18. MikeZito
    Very nice work bb . . . lots of feeling in your rendition.
  19. Frithjof
    Nice versions by bbcee and Hank.
    I strongly recommend listening to the mp3 of Hank’s recording. It sounds much better than in the video.
  20. HonketyHank
    Here is a remastering of the video. Same video but with audio coming from the mp3. There is a long technical reason behind why the previous version was so bad. I'm not sure I understand it all, but at least I was able to silence the sound from the video and then plunk the mp3 on top of it and line it up so it matched my pickstrokes.


    Profuse apologies. But heck, I'm at least as much of an a/v Newbie as a mando Newbie.
  21. HonketyHank
    bbcee: "So did you follow the notation you posted above? Not reading music very well, mine is a lot more "fiddle tuney" than yours, since that's really what I know."

    I followed the tabs pretty closely, which I think are very close to the ABC's I posted. But as Mark said, "tempo rubato". If I remember correctly from way back in highschool, "rubato", means the tempo varies throughout the piece and is more or less up to the performer -- and that is pretty much what I was doing.

    Thanks for the comments, folks. Despite my irreverent ending shot of the video, I have had fun with this tune (and frustration with the production).
  22. Sleet
    Great job, Henry. Lovely tone from your H1. I listened to the sound file before the new video was up, but I missed the visuals. Now dry your eyes and carry on.
  23. HonketyHank
    Thanks, Sleet.
  24. Mark Gunter
    Mark Gunter
    Henry, congratulations on a nice rendition! I never saw the bad video, but I heard the audio and now the newly-released video which is even better than the audio alone. I especially like seeing how you are working on your hammer-ons, good job! The hammer-on triplets are sounding great, and you are putting in some as ornaments elsewhere, I hope you keep on practicing those techniques because I think it adds a lot to your arsenal.

    And Bruce, sorry I'm so late commenting. I have listened to your performance several times, and as usual I find it very enjoyable. You do such a nice, smooth job of adding in the harmony with those clean chords at appropriate places.

  25. HonketyHank
    Thanks, Mark. My feeling about the hammers and pulls is that there are three uses for them. One is to play a note that would be difficult to pick. Another is to make a legato transition between notes instead of the more staccato sound of a pick. And third would be as an ornament. In this tune there are many opportunities for ornamentation using a hammer-on to get a grace note or a 'scottish snap'. Easy to overdo it though. But the double hammer-on to get that triplet is pretty much a necessity. I'm still working on getting a decent double pull-off to get a decending triplet; for me that's a lot harder. The mandola gives me a fair amount of space between frets and that makes hammers easier to sound out than on a mandolin.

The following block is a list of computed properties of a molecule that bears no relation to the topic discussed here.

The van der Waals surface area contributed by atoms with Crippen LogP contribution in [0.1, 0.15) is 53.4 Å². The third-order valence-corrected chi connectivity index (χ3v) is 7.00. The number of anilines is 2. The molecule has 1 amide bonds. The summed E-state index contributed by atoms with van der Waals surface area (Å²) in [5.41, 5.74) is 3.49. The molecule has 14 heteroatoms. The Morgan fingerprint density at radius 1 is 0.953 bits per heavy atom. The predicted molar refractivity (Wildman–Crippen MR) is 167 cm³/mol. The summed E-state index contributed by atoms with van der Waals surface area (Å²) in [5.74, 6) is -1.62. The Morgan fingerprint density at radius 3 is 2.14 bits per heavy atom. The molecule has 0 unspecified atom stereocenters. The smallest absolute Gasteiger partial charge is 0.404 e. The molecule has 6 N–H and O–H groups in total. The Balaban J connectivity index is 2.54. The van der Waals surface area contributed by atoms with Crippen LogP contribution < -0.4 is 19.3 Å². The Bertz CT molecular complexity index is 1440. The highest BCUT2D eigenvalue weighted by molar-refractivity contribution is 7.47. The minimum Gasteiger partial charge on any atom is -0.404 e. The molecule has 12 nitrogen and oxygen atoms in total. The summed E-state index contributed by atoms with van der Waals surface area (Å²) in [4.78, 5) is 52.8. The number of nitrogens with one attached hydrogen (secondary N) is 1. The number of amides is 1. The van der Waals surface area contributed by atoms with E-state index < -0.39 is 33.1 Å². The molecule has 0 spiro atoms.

Hammers and pulls were absolutely necessary when I used to play oldtimey stuff on the banjo given that I didn't play three finger style or drop thumb very well at all. But that was 50 years ago.
  26. Louise NM
    Louise NM
    Half a month late, but I did spend some time on Niel Gow. Henry, with all due respect, I do tend to think that the tune was written about his beloved fiddle. Again, not a clean recording by any means.

  27. HonketyHank
    Not one, but TWO lefty mandolins! This one has a nice ringing tone. And both have that "round" oval-holey sustain.

    I think you must play this in jams or sessions -- you have a nice steady beat going that would be good for others to follow along with chords or play harmony or even double up on melody. And I think that also suits the ringing tone from your mandolin, too.

    I'm glad you posted this video. Maybe there are others out there? No late fees, folks. Send 'em in.
  28. Louise NM
    Louise NM
    This is actually my mandola, and it's right-handed. New phone seems to shoot mirror-image video. I'm becoming convinced the phone added any and all wrong notes, too!
  29. bbcee
    I'm going to study your timing in this one, Louise - really an interesting way to approach it. And likely the right way!!
  30. Louise NM
    Louise NM
    Bruce, the timing on Niel Gow got weird when some genius decided to change the time signature from 6/8 to 3/4. I'll start a post on those time signatures when I have a bit of time.
  31. bbcee
    That would be great, Louise, I found this tune tough to understand.
  32. Mark Gunter
    Mark Gunter
    Beautifully done, Louise NM!